Earlier this month, the U.S. Court of Appeals for the 10th Circuit upheld the dismissal of a lawsuit because the plaintiff failed to provide an expert witness connecting a diagnosed medical impairment to the harm she allegedly suffered. In its decision, the 10th Circuit clarifies the standard for proving a medical condition in an ADA claim and reinforces the need for medical expert witnesses.
ADA Plaintiff Alleges Injury Caused Failure to Work
In Felkins v City of Lakewood, Plaintiff Cynthia Felkins, formerly an employee for the City of Lakewood, Colorado, claimed that a medical condition called avascular necrosis caused two significant injuries that prevented her from working for long stretches during the early part of 2009. In late 2008, Felkins suffered from a broken femur causing her to miss over 466 hours in the first 10 months of her job as an emergency call-center dispatcher. After being fired in early April of 2009, Ms. Felkins filed a discrimination lawsuit with the Equal Employment Opportunity Commission (EEOC) that alleged the City of Lakewood failed to accommodate for her disability of avascular necrosis.
The City responded that Ms. Felkins had failed to demonstrate that she had a disability that qualified her for a claim under the Americans with Disabilities Act (ADA). Arguing that Ms. Felkins had not provided documentation or testimony from a medical expert as is required by the ADA, Lakewood attorneys requested the case be dismissed. The trial court agreed with the City and dismissed the claim because Ms. Felkins’s only proof of her disability was her own testimony, which was not sufficient to prove that her avascular necrosis was the cause of the injuries that kept her from working.
10th Circuit Requires Expert to Prove Medical Condition in ADA Case
On appeal, the 10th Circuit affirmed the trial court’s dismissal after finding that Ms. Felkins’s own testimony that her avascular necrosis caused her injuries was insufficient to prove an ADA claim. A necessary component to winning an ADA lawsuit is demonstrating the existence of a physical or mental impairment that “substantially limits one or more major activities.” Throughout her complaint, Ms. Felkins argued that her avascular necrosis created abnormal cell growth and blood flow that prevented her from lifting, walking, and standing normally, and, most importantly to her lawsuit, caused her a long-term injury that kept her away from her job.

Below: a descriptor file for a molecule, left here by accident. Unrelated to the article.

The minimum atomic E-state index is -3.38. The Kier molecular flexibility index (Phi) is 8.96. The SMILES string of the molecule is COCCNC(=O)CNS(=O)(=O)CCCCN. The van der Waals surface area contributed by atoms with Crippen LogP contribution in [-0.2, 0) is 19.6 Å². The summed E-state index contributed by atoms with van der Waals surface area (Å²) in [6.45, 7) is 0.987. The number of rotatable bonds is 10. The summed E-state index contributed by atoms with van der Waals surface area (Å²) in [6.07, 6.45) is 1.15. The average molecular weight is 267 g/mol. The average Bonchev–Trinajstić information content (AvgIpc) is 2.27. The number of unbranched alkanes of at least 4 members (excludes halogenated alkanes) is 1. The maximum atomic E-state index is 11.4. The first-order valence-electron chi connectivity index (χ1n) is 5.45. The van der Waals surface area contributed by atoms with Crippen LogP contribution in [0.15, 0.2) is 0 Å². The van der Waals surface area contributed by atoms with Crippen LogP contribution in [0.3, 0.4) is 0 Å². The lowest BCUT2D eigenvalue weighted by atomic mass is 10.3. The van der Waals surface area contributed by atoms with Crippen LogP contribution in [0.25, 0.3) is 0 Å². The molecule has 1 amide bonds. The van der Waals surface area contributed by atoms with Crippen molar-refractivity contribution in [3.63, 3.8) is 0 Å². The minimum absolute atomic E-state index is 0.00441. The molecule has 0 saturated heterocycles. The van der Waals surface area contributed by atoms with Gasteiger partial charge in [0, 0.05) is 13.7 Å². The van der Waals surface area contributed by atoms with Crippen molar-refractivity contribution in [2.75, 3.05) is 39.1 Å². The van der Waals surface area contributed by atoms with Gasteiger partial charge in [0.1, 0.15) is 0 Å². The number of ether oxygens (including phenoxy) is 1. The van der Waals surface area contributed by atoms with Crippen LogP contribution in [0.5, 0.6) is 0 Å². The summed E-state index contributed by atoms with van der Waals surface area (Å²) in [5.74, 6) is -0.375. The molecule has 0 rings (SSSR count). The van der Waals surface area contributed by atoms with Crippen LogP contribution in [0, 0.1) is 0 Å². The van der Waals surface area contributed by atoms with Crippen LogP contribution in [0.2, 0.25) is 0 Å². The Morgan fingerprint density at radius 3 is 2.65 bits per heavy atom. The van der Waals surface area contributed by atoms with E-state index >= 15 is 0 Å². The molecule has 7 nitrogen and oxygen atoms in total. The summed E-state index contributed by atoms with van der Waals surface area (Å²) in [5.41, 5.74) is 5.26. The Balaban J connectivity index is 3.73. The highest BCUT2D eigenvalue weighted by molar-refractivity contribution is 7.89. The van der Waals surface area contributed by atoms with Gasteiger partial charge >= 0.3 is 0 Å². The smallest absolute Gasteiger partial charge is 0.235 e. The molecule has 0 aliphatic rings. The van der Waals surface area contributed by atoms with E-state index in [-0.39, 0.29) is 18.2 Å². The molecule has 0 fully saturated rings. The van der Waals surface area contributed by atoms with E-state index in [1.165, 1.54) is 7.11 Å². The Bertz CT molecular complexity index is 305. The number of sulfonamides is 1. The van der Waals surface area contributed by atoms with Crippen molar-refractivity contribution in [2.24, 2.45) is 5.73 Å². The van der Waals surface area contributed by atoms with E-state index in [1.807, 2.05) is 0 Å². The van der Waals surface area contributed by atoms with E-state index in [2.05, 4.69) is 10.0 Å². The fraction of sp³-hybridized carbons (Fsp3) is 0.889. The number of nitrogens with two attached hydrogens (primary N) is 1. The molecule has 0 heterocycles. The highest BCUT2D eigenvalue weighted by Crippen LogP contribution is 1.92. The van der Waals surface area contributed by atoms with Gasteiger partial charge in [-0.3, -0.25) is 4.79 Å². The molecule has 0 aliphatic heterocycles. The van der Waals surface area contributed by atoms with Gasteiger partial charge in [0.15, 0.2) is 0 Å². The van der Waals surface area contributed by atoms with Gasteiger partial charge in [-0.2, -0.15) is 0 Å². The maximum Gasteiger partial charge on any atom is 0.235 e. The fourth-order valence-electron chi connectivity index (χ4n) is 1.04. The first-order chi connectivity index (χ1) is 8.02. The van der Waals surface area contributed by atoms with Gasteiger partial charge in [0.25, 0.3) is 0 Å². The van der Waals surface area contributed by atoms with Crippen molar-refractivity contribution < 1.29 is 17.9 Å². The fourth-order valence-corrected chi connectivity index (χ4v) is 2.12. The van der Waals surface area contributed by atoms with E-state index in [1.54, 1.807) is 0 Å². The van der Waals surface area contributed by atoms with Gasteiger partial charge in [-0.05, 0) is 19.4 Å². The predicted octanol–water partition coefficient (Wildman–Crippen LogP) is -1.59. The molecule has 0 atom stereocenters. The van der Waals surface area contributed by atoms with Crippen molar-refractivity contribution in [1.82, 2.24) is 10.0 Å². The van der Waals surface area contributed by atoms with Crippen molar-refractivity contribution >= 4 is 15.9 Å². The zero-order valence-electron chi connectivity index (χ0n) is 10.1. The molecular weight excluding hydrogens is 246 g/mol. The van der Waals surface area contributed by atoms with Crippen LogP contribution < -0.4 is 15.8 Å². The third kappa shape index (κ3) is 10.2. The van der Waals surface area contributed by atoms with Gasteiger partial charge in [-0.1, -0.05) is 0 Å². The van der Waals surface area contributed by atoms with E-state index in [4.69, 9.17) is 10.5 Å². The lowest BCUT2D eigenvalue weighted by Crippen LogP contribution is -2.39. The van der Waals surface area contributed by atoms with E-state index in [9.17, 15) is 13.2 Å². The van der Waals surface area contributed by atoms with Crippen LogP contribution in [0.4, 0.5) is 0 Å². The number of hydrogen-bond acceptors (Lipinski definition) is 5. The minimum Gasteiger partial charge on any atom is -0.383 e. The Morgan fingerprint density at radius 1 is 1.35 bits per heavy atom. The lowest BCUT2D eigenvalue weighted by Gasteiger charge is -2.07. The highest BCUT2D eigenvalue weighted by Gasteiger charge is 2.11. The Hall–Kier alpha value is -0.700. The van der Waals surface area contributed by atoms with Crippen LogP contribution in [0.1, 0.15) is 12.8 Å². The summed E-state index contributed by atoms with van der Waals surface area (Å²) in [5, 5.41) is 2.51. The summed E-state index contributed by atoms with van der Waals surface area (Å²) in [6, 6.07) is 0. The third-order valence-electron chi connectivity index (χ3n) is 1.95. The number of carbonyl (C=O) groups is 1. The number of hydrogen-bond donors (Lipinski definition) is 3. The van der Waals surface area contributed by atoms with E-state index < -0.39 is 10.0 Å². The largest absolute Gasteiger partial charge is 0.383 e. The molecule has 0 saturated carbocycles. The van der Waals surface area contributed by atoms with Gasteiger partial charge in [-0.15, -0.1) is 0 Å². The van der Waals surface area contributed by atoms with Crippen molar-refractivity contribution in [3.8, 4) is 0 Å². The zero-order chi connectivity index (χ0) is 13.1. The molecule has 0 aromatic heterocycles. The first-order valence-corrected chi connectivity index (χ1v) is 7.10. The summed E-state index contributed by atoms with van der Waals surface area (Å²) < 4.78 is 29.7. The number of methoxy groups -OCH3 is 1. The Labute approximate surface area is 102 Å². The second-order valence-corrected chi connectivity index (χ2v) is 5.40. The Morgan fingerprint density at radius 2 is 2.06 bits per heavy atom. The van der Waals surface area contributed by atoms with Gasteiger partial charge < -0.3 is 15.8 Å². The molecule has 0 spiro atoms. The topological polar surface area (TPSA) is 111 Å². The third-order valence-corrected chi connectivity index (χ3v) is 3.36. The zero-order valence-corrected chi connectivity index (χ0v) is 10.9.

Despite repeated insistence that her avascular necrosis led to her medical impairment, Ms. Felkins did not provide any professional medical evidence from an expert witness that the condition affected her major life activities. Citing relevant case law, the 10th Circuit opinion found the Plaintiff’s allegations that she suffered from an ADA qualifying impairment unconvincing due to lack of an expert. Writing, “[W]here injuries complained of are of such character as to require skilled and professional persons to determine the cause and extent thereof, they must be proved by the testimony of medical experts,” the Court pointed to the need for an expert to verify Ms. Felkins’s claims that her avascular necrosis caused her injury.
Without an expert witness proving her condition caused limitations that the City of Lakewood needed to consider, the 10th Circuit could not allow the case to proceed on Ms. Felkins’s personal testimony alone. The case serves as a reminder that, while there is a place for lay-testimony, the word of an expert witness is required when medical conditions are the center of debate in ADA claims.
Medical Expert Witnesses in ADA Claims
While lay-testimony such as Ms. Felkins’s declarations is admissible to describe symptoms of a disease or medical impairment, the 10th Circuit reminded plaintiffs that an expert witness is required to not only diagnose a medical condition but also identify the illness as a cause of limitation on major life activities. Although the ADA was amended in 2008 to loosen the burden of proving the existence of an ADA qualifying injury, the 10th Circuit found that plaintiffs are still required to connect symptoms and other evidence of impaired life activity to a diagnosed medical condition.
In this case, Ms. Felkins case failed because she could not demonstrate that her alleged avascular necrosis caused her physical limitation. Without evidence of the necessary cause, she could not demonstrate that she qualified for an ADA claim. Plaintiffs reading the Felkins case can note that a medical expert witness should be part of any ADA claim in order to connect a diagnosed condition to limitations that require accommodation by employers.